0.242   0.292   0.323   0.615
 0.218   0.261   0.322   0.583
 0.206   0.206   0.206   0.412

If we assume that every one of the hits that a player was robbed or lucky on was a single, then we can adjust these to show what each batter should have looked like:

Player
AVG OBP SLG OPS
Ben Zobrist
Carlos Pena
Evan Longoria
Jason Bartlett
Carl Crawford
Gregg Zaun
Joe Dillon
Matt Joyce
Gabe Kapler
Willy Aybar
Reid Brignac
Akinori Iwamura
B.J. Upton
Pat Burrell
Gabe Gross
Michel Hernandez
Dioner Navarro
Fernando Perez
   0.294    0.402    0.540    0.942
   0.266    0.388    0.576    0.965
   0.284    0.366    0.529    0.895
   0.279    0.353    0.449    0.802
   0.315    0.373    0.462    0.835
   0.274    0.311    0.476    0.787
   0.276    0.379    0.376    0.755
   0.343    0.404    0.655    1.059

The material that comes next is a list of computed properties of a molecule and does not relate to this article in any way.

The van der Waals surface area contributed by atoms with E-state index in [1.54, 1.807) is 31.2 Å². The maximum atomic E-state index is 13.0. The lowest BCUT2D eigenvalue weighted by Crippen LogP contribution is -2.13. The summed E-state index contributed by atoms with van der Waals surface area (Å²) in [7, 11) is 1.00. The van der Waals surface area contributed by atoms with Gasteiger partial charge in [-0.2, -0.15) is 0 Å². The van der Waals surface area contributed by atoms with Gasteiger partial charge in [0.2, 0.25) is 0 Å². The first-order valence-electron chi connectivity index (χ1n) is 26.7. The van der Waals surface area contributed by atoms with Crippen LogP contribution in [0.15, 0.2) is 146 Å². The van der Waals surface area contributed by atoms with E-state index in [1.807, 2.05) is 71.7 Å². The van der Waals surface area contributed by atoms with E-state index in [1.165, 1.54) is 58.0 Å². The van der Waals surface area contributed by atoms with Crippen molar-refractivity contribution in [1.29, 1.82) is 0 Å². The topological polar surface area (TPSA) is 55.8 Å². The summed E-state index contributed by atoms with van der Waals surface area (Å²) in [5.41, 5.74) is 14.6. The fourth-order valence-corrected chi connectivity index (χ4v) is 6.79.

0.279    0.364    0.479    0.843
   0.297    0.370    0.460    0.830
   0.237    0.261    0.403    0.665
   0.259    0.328    0.359    0.686
   0.267    0.336    0.399    0.736
   0.247    0.338    0.393    0.730
   0.257    0.352    0.385    0.737
   0.298    0.345    0.379    0.724
   0.277    0.316    0.381    0.697
   0.219    0.219    0.219    0.438

This can be a lot to try to sort through, so lets just take a look at actual wOBA (AwOBA) vs. expected wOBA (XwOBA):

Player XwOBA AwOBA
Matt Joyce
Ben Zobrist
Carlos Pena
Evan Longoria
Carl Crawford
Gabe Kapler
Willy Aybar
Joe Dillon
Jason Bartlett
Gregg Zaun
Gabe Gross
B.J. Upton
Pat Burrell
Michel Hernandez
Akinori Iwamura
Dioner Navarro
Reid Brignac
Fernando Perez
   0.440
   0.398
   0.389
   0.366